In the commercial world of decorative and fine arts, the present economic environment has been tough on many areas of the industry, but especially hard on furniture. Is it price, design, or is it not minimalist enough? As one esteemed dealer at the Winter Antiques show lamented to me, was this “English furniture’s Waterloo”? In my mind, perhaps classic French and Italian or even Art Nouveau has seen much better days of demand and appreciation, but not as much as an iphone.
Antique furniture is the most underappreciated, least know areas of the art world. Most design schools give very short and cursory coverage of these basic function forms. The evolution of furniture design is embedded in the social and economic events of its time. But the most important aspect of good design is its ability to evolve and take different shapes and functions. When it comes to comfort the modern reclining chair has no equal in the antiques world; perhaps a Victorian upholstered Turkish chair? But that’s the point, why not a beautifully tufted upholstered Victorian Turkish chair with soft springs and deep green velvet?
Hoping against hope is a challenging position to take. Antique furniture is diverse, decorative, art, functional, and not (usually) free. I trade this commodity for a living and I am in the position of experiencing a down market. It could also be the best buying and holding opportunity. Most successful wealthy developers prefer to build and own for the long haul. Antiques dealers however, don’t have the luxury of a rent check each month to cover their investment overhead.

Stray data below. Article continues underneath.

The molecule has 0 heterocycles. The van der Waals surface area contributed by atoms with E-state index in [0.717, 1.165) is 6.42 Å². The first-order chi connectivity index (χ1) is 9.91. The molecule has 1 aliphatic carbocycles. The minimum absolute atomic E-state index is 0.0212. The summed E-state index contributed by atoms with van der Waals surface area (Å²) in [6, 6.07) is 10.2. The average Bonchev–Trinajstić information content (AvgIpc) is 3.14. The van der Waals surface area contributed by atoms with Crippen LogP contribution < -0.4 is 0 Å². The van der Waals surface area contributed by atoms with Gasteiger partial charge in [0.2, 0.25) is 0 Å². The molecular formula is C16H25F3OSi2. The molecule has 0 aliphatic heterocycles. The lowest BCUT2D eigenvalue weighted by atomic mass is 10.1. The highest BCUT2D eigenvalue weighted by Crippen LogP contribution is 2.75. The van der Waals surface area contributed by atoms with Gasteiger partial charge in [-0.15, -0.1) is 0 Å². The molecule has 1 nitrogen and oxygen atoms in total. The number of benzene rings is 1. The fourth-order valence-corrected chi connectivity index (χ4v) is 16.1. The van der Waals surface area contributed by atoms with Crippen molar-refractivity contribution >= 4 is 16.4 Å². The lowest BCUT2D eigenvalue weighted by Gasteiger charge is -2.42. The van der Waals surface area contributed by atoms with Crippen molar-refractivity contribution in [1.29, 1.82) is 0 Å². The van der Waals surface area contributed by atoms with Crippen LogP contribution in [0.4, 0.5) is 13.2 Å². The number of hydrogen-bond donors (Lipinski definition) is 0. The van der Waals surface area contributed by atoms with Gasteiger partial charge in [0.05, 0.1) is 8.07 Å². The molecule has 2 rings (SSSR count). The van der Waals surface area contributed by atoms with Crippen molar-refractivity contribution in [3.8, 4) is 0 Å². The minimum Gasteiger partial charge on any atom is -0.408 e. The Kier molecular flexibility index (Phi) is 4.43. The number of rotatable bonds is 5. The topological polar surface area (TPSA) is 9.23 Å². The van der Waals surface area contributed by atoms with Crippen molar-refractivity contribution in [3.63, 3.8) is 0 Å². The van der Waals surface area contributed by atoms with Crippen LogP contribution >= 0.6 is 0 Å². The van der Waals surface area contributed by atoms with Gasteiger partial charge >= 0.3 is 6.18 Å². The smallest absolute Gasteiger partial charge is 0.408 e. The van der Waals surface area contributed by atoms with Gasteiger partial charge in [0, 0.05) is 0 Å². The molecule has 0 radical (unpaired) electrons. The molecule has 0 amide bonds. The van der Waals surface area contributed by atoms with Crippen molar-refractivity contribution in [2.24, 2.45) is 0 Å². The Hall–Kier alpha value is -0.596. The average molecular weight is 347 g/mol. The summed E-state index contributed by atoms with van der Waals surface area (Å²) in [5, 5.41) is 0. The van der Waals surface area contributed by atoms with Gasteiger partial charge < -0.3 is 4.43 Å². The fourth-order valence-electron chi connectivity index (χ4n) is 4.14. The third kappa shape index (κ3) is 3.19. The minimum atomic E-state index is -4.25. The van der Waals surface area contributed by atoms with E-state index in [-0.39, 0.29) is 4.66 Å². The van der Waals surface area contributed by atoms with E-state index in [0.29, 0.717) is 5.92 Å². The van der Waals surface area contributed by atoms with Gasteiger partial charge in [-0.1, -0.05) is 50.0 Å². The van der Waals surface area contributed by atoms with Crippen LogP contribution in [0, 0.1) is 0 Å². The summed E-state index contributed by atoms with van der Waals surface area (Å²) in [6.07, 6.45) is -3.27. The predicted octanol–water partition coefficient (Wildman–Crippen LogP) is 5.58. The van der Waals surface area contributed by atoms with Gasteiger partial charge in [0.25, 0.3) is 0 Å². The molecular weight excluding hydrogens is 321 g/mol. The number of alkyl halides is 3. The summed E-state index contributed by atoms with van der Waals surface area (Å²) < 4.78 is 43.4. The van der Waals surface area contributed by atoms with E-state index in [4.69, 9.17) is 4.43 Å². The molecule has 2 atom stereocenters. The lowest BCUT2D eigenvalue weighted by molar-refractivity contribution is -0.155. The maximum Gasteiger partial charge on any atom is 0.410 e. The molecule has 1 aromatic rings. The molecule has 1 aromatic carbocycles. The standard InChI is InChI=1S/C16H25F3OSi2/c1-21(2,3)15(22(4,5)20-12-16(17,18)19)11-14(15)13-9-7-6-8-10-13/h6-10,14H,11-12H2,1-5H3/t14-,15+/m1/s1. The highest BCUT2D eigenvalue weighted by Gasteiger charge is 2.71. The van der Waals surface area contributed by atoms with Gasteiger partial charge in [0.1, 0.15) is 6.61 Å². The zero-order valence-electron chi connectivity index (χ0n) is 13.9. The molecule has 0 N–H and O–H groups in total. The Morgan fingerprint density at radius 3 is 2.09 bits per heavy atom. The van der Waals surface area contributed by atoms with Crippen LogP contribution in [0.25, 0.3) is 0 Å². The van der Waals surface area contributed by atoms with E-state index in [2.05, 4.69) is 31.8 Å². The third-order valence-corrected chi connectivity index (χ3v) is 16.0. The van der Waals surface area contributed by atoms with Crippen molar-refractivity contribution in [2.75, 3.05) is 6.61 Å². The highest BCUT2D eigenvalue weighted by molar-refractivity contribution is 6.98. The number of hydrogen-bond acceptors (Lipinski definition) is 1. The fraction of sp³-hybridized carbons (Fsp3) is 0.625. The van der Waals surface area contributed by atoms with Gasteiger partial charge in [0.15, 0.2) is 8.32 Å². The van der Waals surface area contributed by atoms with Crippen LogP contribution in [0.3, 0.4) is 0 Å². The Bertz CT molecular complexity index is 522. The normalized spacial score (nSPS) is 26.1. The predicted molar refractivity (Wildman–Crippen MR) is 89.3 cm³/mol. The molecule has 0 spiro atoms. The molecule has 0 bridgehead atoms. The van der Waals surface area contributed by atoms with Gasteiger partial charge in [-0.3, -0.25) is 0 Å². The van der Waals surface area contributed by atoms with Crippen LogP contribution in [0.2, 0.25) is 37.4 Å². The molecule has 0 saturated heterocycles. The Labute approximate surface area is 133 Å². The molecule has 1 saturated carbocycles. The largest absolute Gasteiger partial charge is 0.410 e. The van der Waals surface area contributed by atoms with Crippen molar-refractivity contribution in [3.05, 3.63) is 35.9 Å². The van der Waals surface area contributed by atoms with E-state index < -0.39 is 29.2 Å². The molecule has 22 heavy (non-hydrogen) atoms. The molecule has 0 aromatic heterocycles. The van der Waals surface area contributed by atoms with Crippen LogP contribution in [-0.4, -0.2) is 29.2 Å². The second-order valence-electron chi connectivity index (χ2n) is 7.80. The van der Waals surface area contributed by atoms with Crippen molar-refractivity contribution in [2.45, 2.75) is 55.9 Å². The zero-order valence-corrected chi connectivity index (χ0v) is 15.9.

Ultimately, the survival of antique furniture comes down to a form that can function within an interior design scheme. That quality automatically qualifies them for use, however what makes them special is the curiosity of the buyer. That appreciation factor is quite different than buying modern reproduction furniture at a design center. It’s a shame the industry, both dealers and auctioneers can’t be united on this point. Along with the “Antiques are Green” concept, the public should be made more aware and educated as to antique furniture’s possibilities and value.
As a dyed-in-the-wool antiques aficionado, I want antique furniture to thrive and be lived with and used. It is a special experience of look, touch, and time; it’s a fun, pleasurable pursuit. Money is the means to the end, but not all the time and sometimes when you least expect it. The money issue should only be an excuse for something you can enjoy. Whether it’s a car, watch, or a home, it’s not in stock or bond certificate form. These items only pay the dividends of an emotional attachment to a certain time and place.